Existing research on branding and naming does not directly deal with name translations that involve different language writing systems. Within the limited research on brand naming in English, it has been suggested that a brand name in an international market should meet the criterion of "transferability" across cultures (e.g. Keller 1998). Names that are created as meaningful (e.g., PicturePerfect Television) should be more effective than names that are non-meaningful (e.g. Emporium Television) (Keller, Heckler and Houston 1998; Meyers-Levy 1989).

We examined methods where a local Chinese name is created by adding product-relevant meaning, preserving the original sound, or preserving sound while adding meaning. We contrasted these methods in the context of a dual-name approach where both the English and Chinese names are used, as is typical in the Chinese market. We build on the idea that the names would be evaluated interactively and that the bilingual consumers can be made flexible in their processing styles (Zhang & Schmitt, 2001).

In Experiment 1, native Chinese subjects with English knowledge were presented with dual names across a number of product categories in a between-subjects design of 3 (translation method: sound, meaning, or both) x 2 (language emphasis: English or Chinese). Translations based on sound were rated higher when the English language was emphasized, whereas translations based on meaning and on meaning-plus-sound were rated similarly high regardless of which language was emphasized. We suggest that native Chinese speakers are habitually tuned towards meaning-oriented processing, and that they are only sensitized to phonetic similarity when primed by the emphasis of the English brand name. We tested this idea in Experiment 2.

In Experiment 2, subjects were presented with dual names across a number of product categories in a between-subjects design of 2 (meaning component of the name: good or bad) x 2 (sound component of the name: good or bad) x 2 (language emphasis: English or Chinese). As expected, in the English emphasis condition, good phonetic translations were evaluated higher regardless of whether the meaning component of the Chinese name was good or bad. By contrast, when Chinese was emphasized, translations that were good in meaning were evaluated higher regardless of whether the phonetic component of the name was good or bad.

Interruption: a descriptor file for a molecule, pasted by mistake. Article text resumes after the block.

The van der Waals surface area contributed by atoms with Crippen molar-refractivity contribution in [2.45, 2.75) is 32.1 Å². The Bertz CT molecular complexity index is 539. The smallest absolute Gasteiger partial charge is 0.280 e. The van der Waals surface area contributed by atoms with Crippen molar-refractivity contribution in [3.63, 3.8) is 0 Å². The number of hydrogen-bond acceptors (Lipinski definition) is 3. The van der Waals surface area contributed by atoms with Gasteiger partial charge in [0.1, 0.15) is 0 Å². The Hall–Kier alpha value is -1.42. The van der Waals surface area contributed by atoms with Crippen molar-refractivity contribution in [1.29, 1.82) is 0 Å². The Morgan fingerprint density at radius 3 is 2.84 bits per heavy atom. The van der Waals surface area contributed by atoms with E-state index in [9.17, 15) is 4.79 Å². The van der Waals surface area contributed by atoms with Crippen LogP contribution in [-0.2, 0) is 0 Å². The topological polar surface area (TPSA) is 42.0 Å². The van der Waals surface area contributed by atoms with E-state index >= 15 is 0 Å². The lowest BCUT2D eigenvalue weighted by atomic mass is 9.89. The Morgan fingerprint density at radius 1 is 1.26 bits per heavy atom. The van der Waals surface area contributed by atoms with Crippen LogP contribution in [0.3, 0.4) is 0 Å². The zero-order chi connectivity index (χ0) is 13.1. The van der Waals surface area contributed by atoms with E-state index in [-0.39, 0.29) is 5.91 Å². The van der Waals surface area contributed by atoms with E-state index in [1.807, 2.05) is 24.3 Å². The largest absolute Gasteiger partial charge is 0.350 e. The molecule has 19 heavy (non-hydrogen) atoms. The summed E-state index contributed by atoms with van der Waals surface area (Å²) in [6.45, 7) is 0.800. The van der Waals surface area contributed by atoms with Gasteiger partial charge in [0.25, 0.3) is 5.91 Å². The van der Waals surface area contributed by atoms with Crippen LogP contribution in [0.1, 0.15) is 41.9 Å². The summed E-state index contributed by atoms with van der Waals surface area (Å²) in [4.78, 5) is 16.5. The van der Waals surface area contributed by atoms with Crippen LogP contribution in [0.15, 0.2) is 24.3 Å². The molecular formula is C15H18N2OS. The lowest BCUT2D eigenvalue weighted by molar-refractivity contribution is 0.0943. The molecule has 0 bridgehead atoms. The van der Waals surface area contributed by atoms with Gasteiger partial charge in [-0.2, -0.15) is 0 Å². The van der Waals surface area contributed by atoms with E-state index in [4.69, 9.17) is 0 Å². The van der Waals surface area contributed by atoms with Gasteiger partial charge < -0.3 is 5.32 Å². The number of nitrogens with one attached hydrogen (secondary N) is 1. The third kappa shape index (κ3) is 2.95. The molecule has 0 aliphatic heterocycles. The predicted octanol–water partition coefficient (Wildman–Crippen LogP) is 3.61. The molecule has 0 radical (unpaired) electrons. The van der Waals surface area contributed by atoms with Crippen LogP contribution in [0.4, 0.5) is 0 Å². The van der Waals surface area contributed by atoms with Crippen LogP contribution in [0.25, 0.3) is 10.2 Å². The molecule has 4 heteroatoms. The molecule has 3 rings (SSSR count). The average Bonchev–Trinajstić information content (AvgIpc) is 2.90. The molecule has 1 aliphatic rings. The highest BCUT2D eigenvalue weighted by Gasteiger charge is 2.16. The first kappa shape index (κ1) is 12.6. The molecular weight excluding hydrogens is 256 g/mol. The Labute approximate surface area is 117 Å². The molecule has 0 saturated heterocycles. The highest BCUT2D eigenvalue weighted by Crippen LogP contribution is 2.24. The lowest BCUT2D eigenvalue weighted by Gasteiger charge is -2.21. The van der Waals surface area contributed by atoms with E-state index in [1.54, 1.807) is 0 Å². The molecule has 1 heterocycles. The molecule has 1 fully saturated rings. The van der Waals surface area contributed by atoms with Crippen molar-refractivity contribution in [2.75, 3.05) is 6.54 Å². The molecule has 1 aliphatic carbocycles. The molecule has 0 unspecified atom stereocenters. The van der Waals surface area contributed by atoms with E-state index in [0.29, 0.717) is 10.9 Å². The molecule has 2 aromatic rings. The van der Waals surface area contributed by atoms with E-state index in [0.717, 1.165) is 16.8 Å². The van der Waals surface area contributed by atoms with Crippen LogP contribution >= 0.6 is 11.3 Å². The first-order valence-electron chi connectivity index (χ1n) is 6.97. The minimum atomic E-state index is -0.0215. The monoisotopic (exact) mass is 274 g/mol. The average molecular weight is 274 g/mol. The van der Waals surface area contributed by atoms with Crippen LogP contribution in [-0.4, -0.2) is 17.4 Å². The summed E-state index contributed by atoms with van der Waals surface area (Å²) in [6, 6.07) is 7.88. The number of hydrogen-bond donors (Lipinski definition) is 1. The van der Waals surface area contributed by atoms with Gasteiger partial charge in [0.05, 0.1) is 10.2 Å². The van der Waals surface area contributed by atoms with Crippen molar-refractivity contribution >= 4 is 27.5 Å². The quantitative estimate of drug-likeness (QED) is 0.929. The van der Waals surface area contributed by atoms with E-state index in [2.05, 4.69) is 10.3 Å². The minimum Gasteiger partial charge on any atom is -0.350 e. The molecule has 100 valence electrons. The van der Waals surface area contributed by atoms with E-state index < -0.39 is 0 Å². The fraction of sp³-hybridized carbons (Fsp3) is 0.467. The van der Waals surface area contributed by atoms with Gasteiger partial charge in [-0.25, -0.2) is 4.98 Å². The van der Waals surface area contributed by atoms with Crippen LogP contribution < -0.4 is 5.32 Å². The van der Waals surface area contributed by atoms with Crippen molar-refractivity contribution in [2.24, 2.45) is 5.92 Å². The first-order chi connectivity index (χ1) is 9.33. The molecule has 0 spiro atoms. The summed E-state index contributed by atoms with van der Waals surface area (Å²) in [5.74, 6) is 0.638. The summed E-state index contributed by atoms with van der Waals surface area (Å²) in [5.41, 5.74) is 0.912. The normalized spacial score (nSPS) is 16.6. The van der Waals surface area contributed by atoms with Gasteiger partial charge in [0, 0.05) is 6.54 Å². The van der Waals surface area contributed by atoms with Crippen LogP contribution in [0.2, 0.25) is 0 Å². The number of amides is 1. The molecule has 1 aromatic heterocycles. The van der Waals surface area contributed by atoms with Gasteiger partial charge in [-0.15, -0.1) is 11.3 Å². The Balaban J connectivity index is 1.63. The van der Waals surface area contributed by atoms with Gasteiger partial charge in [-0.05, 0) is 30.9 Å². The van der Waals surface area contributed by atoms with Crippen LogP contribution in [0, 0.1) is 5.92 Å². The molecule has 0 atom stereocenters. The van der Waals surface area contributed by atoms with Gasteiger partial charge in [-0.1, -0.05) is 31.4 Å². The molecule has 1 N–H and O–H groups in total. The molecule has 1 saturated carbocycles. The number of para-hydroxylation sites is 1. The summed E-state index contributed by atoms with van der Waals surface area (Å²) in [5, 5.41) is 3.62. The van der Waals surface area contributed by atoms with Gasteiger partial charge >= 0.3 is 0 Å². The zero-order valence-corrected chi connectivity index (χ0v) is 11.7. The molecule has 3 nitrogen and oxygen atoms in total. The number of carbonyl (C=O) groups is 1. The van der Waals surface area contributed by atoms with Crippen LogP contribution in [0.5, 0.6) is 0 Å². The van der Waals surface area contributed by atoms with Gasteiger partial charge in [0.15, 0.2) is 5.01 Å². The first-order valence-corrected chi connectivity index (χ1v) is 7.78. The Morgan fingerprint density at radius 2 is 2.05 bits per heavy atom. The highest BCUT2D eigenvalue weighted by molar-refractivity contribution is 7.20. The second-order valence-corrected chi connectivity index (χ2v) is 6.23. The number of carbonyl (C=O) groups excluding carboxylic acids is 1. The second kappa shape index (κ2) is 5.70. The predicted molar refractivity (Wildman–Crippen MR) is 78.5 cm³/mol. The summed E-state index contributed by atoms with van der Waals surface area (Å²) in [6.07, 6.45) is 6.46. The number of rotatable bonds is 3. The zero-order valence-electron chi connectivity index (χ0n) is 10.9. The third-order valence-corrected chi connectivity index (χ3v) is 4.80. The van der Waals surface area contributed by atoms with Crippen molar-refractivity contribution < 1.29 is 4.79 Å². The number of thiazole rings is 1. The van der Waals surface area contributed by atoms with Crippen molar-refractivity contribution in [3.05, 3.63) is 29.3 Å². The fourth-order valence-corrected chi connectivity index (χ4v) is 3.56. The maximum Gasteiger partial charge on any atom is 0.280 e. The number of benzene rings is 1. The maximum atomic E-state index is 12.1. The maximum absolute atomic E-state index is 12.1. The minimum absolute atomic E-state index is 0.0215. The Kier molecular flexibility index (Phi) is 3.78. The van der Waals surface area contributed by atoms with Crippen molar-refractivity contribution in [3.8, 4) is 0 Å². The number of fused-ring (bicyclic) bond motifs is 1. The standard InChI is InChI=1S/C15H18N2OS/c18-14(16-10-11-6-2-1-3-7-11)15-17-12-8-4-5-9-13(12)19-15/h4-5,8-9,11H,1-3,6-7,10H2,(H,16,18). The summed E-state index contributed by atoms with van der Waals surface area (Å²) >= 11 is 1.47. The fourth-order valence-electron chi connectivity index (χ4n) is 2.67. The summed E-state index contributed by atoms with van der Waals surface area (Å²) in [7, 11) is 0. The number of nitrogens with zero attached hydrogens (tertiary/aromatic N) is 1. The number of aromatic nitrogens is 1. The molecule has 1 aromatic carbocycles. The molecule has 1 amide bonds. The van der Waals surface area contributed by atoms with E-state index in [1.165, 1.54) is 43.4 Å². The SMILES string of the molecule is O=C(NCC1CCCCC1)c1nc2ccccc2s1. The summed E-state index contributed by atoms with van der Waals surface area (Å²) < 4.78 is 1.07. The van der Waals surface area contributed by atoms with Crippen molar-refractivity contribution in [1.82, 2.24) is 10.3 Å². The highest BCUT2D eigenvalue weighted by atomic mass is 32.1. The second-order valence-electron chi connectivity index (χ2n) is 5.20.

In Experiment 3 we used a different prime than language emphasis, namely the translation method of the first foreign entrant into the category which is often copied by newcomers (e.g., Napster was followed by Macster and Aimester). We used a 3 (translation method of the prior entry brand: sound, meaning or both) x 3 (name of the target brand: translated by sound, by meaning or both) mixed design. As expected, subjects evaluated new names higher when their translation method matched the first foreign entrant’s method.

Finally, we conducted a field study (data under analysis) through proper sampling of stores and product categories to collect real dual names in the Chinese market. Data on linguistic characteristics, market entry order and prior brand translation methods, as well as language emphasis conditions will be used to further empirically validate our experimental results.


Keller, K. L. (1998). Strategic Brand Management. NJ: Prentince-Hall.

Keller, K. L., Heckler, S. E., & Houston, M. J. (1998). The effects of brand name suggestiveness on advertising recall. Journal of Marketing. 48-57.

Meyers-Levy, J. (1989).The influence of a brand name’s association set size and word frequency on brand memory. Journal of Consumer Research, 16, 197-207.

Sligman, S. D. (1986). Translating your trade mark into Chinese. The China Business Review. Nov.-Dec., 14-16.

Zhang, S., & Schmitt, B. H. (2001). Creating local brands in multilingual international markets. Journal of Marketing Research, 38 (August).



David Luna, University of Wisconsin-Whitewater

Laura A. Peracchio, University of Wisconsin-Milwaukee

Approximately 77% of all web sites are presented solely in English (Boutlin 2000). Because of the web’s global nature as a medium for communication, it is important to understand how international visitors process English-language web sites (Samiee 1998). In this research, we begin to examine the impact of web site language and visual cues on the attitudes and site navigation experiences of international visitors to English-language web sites. We propose that consumers differ in their processing of verbal information based on whether this is presented in their first language (L1) or second language (L2).